Taking Us With You
When an artist gushes and self-indulges about and in a work, it can be taken in one of two ways: as undeserved and unearned conceit, or as a welcome insight into the creative mind. The quality and caché of the artist mixed with the dedication and appetite of the audience determines this. For a band like Throwing Muses, the latest ’80s/’90s band to release new music this year, their following may be just dedicated enough and just hungry enough to be ready to listen to these 32 tracks while reading along in a companion book that is much more then just lyrics. Purgatory/Paradise, a project 10 years in the making, rewards fans’ patience with an accomplishment that is as worthwhile as it is ambitious.
Do not be intimidated by the total number of songs; most clock in at under two minutes, appearing like ideas of songs or, rather, like the songs wrote themselves. Kristen Hersh, frontwoman, explains this in the text: “Purgatory/Paradise wrote itself while we made coffee and followed it around… it’s what all thirty-two songs wanted to be, and the songs are always right. ‘Imperfect in its perfection’ became our cheery catchphrase.” The end result has a feel of delicate incompleteness; you’re tempted to wonder if the songs could have been fleshed out more and spread across two or three albums, but then you conclude that doing so would have damaged some kind of bond these tracks have with each other, not to mention with the band.
Purgatory/Paradise launches with “Smoky Hands,” as Hersh’s raspy voice, authenticated by time, sings a melancholic melody over sweetly sparse guitars. “Morning Birds” brings the jangly rock that fans are familiar with. Reading along with the text, Hersh invites you in to her thought process, revealing a story about waiting for morning in the rain in her home town of Chattanooga while the rest of the band slept, and how the “morning birds” reminded her of her childhood. “Sunray Venus,” arguably the best song on the album, effectively describes a disturbing lack of calm in the music, in the lyrics and in the accompanying text.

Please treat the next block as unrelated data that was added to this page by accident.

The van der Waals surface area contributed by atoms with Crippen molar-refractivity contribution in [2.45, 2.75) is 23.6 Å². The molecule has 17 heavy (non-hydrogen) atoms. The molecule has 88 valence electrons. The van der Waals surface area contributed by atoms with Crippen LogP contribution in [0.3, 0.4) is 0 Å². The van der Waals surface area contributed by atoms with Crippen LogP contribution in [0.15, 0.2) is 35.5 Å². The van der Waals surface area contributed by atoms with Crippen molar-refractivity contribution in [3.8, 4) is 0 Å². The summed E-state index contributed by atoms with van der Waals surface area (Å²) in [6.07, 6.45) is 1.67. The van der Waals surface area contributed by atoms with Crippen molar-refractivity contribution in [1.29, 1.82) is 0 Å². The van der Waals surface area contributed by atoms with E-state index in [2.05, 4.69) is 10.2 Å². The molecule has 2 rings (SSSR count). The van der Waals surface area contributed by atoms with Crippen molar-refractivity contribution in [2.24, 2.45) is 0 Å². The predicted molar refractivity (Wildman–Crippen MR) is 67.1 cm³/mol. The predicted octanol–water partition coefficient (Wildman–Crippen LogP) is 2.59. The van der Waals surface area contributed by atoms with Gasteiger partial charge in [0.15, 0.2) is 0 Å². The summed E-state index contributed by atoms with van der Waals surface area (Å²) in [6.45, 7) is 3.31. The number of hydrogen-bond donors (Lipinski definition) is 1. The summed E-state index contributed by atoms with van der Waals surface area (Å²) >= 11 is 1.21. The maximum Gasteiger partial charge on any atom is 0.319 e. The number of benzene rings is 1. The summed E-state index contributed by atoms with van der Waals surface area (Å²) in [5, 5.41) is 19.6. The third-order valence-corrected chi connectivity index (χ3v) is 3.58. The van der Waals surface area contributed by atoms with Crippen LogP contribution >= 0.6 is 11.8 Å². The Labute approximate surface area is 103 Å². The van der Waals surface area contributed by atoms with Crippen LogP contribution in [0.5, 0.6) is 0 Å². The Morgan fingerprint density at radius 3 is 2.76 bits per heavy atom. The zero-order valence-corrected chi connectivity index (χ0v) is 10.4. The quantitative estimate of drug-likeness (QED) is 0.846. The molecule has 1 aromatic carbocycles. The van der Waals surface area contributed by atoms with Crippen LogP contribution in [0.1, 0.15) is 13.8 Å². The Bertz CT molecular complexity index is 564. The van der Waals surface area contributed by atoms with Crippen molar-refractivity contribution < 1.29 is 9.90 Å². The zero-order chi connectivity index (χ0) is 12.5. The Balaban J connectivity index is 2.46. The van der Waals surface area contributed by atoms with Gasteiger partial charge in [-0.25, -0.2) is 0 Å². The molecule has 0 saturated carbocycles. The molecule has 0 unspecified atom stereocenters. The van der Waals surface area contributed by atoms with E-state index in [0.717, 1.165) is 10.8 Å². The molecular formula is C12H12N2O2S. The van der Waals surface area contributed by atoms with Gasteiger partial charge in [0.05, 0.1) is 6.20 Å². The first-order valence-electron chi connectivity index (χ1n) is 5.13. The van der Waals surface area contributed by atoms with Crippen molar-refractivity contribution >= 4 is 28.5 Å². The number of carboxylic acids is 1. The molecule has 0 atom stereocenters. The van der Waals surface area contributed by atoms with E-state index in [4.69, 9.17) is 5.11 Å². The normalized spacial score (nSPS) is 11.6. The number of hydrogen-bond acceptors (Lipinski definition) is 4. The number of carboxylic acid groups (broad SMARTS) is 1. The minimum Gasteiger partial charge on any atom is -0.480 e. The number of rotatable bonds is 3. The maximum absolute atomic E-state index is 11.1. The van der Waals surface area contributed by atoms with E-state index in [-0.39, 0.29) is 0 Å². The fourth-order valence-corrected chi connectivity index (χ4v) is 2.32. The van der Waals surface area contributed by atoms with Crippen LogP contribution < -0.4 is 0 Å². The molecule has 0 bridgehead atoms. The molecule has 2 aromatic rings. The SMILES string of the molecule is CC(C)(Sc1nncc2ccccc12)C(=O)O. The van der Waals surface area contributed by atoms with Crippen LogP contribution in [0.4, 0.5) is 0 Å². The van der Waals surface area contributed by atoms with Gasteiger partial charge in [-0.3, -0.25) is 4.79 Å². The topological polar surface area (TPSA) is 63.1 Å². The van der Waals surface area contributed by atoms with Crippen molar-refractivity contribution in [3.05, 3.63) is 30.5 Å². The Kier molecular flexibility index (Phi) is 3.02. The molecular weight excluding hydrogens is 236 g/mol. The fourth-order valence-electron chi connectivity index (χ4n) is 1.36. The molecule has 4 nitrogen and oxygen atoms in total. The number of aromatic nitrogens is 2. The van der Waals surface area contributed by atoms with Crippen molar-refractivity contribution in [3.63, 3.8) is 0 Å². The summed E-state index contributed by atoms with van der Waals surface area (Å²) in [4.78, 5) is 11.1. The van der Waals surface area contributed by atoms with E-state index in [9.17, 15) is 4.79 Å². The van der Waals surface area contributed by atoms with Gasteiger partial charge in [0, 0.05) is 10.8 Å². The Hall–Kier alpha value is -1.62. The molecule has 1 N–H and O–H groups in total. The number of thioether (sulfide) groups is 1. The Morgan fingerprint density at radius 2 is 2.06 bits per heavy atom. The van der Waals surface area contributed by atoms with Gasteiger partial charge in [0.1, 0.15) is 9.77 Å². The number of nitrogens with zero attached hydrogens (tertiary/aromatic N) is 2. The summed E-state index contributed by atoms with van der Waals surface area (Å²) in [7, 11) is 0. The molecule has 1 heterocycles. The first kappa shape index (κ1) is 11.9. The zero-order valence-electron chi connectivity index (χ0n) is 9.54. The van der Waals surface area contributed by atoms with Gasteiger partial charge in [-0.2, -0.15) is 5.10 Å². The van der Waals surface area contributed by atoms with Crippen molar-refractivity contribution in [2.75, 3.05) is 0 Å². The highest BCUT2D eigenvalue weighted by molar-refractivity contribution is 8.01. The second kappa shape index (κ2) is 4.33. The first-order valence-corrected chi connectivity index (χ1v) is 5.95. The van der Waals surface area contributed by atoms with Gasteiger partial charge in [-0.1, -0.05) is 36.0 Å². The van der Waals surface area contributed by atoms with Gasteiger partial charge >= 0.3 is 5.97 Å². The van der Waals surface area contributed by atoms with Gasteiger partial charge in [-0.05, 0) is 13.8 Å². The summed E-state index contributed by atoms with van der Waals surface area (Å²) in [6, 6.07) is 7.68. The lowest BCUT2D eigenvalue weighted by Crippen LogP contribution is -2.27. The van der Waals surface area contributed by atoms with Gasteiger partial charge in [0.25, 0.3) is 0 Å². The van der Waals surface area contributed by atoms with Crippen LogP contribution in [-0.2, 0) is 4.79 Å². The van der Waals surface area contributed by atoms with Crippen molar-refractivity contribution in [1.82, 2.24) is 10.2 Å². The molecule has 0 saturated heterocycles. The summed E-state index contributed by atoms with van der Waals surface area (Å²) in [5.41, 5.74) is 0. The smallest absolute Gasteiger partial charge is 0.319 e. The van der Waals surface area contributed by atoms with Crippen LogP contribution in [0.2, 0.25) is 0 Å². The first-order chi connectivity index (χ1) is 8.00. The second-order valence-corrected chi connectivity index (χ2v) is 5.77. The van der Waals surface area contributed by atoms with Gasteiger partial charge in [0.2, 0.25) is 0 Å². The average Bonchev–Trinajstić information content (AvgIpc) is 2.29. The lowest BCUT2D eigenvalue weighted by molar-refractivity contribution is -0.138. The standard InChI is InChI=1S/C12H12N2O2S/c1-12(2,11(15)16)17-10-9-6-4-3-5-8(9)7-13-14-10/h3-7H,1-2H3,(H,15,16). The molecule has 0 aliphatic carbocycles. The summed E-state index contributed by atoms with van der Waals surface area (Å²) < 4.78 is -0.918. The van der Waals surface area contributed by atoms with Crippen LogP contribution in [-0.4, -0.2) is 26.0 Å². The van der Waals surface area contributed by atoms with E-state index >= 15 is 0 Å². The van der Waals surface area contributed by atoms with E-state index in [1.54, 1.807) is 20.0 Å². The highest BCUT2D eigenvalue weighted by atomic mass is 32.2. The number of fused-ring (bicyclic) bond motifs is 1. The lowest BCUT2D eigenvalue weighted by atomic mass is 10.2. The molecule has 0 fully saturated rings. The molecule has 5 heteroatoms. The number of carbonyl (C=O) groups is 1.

Purgatory/Paradise is a work of art, but it is never artsy. The music is accessible and digestible. The text is insightful, but it’s difficult to focus on both at the same time, which is a credit to the quality of the music. When it’s over, you’re left with the fear that Hersh is spent, that she has nothing left in the tank. But after fans devour and absorb this latest collection, they are likely to want more, so here’s hoping Hersh is not finished yet.